RIO COMMUNITIESA requested zone change for more than 300 acres on the south side of the city of Rio Communities continues to get push back from a handful of city residents.  

“What kind of ‘no’ do you not understand? The ‘n’ or the ‘o’,” asked resident Dick Irvine at a public hearing on the rezone requests held Monday evening before the Rio Communities City Council. “Over a year ago, this was brought to us and we were very vehemently opposed and still are.” 

A zone change application by Playa Vista Group — comprised of property owners Cibola Land Corporation, Abo Viejo Investments and Felipe Sanchez, which have 60, 30 and 10 percent ownership interest, respectively — has requested the rezone of 39 acres abutting N.M. 304 and 24 acres on N.M. 47 (Rio Communities Boulevard) from planned development to C-2, and 268 acres between the two state highways from planned development to the new business manufacturing designation.  

“I don’t think the permissive uses (in the BM zoning) are defined enough,” said Irvine, one of eight residents to speak against the requests. “They are very vague … You have the cart before the horse.” 

He continued, saying through multiple presentations the applicants haven’t indicated what specific businesses would build on the property or even then types of companies they might solicit. 

Vikki Everett, an urban planning associate with Albuquerque-based architecture firm Dekker Perich Sabatini, told the council the applicants hadn’t recruited any specific businesses for the development. She added companies have expressed interest, but they couldn’t do anything because the current zoning — planned development — didn’t permit their desired use. 

Part of the plan includes the possibility of a rail spur coming into the larger parcel from the south, Everett said, but it is entirely conceptual at this point, needing to go through both state and federal applications as well as permissions from BNSF. 

“These would be trains that would carry freight and not moving at full speed,” Everett said. “It would mostly be for moving freight within the area itself.” 

In her presentation, Everett said there would be 300 feet of buffer on the north side of the business manufacturing zone — a 100-foot green belt, a 100-foot road right of way and 100-foot business manufacturing buffer to push any manufacturing away from homes and residential properties to the north of the property. The plan also proposes to leave a buffer of 46 acres zoned PD on the northern side of the acreage. 

“Business manufacturing requires a 300-foot buffer between the edge of the lot and existing PD,” she said. “To accommodate that, we are going to push it out as far as we can. The geometry of the rail spur is not set in stone. If companies decide to move in and even desire a rail spur, they still have to go through the (state and federal) process to request one.”

Image courtesy of Dekker Perich Sabatini
Follow this link for the full presentation and other documents pertaining to the zone change requests: Playa Zone Change Packet (4-1-24)

City resident Maria Gonzales said residents didn’t “want this in our backyard. It’s visually ugly. Look at Los Lunas when they cleared out large areas it was nothing but dust. We are going to be surrounded by dust for years. If you think this is what people really want, put it on the ballot and let everyone in this community have a vote.”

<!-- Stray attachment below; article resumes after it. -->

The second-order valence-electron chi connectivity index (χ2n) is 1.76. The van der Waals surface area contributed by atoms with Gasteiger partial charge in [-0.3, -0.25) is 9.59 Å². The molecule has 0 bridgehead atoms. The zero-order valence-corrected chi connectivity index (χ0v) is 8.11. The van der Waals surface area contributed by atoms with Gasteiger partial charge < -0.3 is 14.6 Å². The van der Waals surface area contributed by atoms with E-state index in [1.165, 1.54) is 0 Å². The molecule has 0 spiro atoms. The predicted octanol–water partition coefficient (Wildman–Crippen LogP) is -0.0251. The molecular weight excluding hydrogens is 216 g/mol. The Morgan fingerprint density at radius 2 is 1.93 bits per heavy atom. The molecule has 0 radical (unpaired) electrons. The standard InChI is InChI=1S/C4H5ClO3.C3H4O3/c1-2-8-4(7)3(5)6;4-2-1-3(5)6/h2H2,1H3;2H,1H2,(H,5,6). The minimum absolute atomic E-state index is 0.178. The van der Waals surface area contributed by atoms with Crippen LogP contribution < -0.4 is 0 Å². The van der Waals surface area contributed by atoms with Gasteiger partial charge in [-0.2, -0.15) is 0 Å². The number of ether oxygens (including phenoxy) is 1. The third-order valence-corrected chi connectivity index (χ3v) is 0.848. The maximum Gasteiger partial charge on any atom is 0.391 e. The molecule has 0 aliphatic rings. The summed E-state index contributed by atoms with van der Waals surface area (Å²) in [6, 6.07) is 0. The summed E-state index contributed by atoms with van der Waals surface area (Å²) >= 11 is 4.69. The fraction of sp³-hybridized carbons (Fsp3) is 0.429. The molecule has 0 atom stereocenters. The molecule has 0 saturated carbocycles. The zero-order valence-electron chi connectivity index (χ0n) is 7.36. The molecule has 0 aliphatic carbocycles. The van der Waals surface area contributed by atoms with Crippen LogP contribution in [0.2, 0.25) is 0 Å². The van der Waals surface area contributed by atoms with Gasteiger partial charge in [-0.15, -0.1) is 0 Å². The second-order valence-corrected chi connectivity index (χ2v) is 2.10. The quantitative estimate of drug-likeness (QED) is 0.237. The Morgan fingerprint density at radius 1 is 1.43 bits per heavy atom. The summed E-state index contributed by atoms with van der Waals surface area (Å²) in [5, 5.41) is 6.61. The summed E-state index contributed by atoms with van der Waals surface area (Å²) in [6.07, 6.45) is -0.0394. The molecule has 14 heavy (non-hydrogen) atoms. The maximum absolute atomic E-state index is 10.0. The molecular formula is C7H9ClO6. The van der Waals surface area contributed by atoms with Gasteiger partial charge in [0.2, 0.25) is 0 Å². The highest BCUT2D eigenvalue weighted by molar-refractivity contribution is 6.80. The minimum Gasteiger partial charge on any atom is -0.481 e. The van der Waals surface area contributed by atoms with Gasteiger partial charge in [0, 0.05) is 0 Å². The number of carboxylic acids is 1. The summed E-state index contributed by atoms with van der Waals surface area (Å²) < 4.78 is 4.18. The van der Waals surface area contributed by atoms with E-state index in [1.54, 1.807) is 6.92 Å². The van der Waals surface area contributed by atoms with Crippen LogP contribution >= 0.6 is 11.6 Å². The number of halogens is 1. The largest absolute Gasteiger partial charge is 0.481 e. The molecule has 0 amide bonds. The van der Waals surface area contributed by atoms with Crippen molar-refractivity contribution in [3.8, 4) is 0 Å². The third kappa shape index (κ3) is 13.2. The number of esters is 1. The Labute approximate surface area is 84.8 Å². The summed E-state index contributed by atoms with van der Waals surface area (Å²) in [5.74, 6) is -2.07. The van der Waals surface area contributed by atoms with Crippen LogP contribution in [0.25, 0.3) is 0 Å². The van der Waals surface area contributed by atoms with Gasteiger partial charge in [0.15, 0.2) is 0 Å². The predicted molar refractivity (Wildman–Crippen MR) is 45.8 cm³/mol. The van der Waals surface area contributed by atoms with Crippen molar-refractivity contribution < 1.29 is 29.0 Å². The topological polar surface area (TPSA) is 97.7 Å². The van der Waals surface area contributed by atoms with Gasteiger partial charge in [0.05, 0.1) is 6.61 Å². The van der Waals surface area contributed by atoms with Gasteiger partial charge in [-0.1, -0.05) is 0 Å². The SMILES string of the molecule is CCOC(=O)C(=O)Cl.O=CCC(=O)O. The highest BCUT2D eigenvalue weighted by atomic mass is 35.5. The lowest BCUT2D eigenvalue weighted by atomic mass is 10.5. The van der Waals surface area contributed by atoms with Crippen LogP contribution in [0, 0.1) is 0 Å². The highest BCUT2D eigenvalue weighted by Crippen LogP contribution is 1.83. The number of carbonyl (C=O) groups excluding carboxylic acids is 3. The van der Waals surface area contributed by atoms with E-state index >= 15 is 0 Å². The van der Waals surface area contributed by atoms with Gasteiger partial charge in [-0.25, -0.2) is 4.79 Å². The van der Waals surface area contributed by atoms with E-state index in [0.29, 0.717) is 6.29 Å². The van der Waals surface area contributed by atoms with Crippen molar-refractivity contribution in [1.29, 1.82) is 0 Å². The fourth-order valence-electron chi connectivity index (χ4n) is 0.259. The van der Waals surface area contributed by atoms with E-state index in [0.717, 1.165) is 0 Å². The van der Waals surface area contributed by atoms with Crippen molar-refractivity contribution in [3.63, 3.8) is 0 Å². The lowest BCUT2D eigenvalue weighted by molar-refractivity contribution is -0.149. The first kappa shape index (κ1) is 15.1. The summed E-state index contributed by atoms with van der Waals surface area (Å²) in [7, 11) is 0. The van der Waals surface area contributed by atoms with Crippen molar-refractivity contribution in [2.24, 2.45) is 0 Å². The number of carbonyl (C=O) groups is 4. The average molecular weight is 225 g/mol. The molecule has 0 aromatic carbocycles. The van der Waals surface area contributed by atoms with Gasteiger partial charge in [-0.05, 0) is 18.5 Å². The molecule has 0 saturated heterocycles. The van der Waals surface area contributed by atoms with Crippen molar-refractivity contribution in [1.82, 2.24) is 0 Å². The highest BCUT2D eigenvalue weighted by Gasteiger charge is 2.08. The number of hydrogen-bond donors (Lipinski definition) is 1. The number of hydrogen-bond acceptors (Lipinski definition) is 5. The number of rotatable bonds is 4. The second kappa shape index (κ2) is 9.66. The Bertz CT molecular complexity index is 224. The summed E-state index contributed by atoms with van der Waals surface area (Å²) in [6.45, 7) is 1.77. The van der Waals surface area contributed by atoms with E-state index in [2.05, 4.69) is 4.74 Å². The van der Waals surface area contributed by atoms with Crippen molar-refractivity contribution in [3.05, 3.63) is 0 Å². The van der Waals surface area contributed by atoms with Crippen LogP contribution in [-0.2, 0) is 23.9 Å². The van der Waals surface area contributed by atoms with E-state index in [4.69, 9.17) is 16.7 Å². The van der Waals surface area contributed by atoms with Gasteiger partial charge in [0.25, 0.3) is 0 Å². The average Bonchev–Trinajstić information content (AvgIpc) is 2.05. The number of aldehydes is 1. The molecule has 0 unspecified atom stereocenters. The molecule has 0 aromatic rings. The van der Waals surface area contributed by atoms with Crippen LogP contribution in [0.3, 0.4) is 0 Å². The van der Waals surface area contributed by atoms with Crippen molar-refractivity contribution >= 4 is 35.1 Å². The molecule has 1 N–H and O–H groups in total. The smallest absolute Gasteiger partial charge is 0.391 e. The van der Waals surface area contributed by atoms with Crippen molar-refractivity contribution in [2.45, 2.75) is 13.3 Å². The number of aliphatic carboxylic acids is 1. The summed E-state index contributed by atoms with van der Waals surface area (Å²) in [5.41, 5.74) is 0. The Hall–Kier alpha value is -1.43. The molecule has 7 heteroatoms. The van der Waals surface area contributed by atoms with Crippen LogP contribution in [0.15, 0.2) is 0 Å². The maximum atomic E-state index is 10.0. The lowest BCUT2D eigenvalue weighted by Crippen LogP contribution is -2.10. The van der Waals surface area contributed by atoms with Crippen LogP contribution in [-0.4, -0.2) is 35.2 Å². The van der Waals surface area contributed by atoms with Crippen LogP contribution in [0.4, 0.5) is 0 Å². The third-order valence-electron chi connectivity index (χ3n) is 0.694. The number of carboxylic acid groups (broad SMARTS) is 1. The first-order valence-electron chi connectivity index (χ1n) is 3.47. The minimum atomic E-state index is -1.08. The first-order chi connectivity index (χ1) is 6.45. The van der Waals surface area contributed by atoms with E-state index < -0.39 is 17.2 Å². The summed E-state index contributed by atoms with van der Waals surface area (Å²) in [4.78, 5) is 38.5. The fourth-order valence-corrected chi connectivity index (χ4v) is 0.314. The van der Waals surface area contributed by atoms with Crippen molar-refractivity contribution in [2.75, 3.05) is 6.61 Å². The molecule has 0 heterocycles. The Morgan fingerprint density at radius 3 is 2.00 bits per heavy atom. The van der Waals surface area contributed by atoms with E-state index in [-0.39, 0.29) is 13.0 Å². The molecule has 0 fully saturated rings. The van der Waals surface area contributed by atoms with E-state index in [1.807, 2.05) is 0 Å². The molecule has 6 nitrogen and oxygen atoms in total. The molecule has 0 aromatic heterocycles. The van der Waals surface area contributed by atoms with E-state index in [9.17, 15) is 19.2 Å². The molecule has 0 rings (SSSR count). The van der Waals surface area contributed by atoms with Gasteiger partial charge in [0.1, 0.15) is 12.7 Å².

At the suggestion of Councilor Matthew Marquez, the council voted unanimously to continue the public hearings on the three requests and hear additional testimony on the matter at a special meeting starting at 6 p.m., Tuesday, April 16. 

City attorney Cori Strife said members of the public can submit written comments to the city manager or council members through April 16, if they are unable to make the meeting. 

“This is not closing the public hearing. It is a continuation,” Strife said. “This is another opportunity for the public to participate in the same public hearing.” 

After Monday’s meeting adjourned, Strife did clarify that while members of the public can address the councilors during public comment at the regular April 8 meeting and offer their opinion on the zone changes, those comments would not be part of the official record for the public hearing. 

“They can absolutely address the council on non-agenda items, but to be part of the record they should attend the April 16 meeting or send their comments in writing,” the attorney said. 

The Rio Communities Planning and Zoning Commission voted 4-0 at its March 7 meeting, recommending the three applications move forward to the city council for public hearing. The commission did not make a recommendation for approval or denial of the zone change requests. 

This zone change request is a near carbon copy of one brought in January 2023 by Cibola Land Corporation, which asked for the more intensive zone changes of Industrial 3 on the larger parcel and Commercial 3 on the two smaller pieces. 

Residents of the city and surrounding area pushed back, and after multiple public hearings with standing-room only crowds, Cibola withdrew its application in April.  

Since then, the city has reworked it’s zoning code to eliminate heavy industrial and create business manufacturing, which allows for a wide variety of light manufacturing, assembly, commercial processing, storage, packaging, compounding and wholesaling as well as distribution operations.

Follow this link for the full presentation and other documents pertaining to the zone change requests: Playa Zone Change Packet (4-1-24)

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Julia M. Dendinger began working at the VCNB in 2006. She covers Valencia County government, Belen Consolidated Schools and the village of Bosque Farms. She is a member of the Society of Professional Journalists Rio Grande chapter’s board of directors.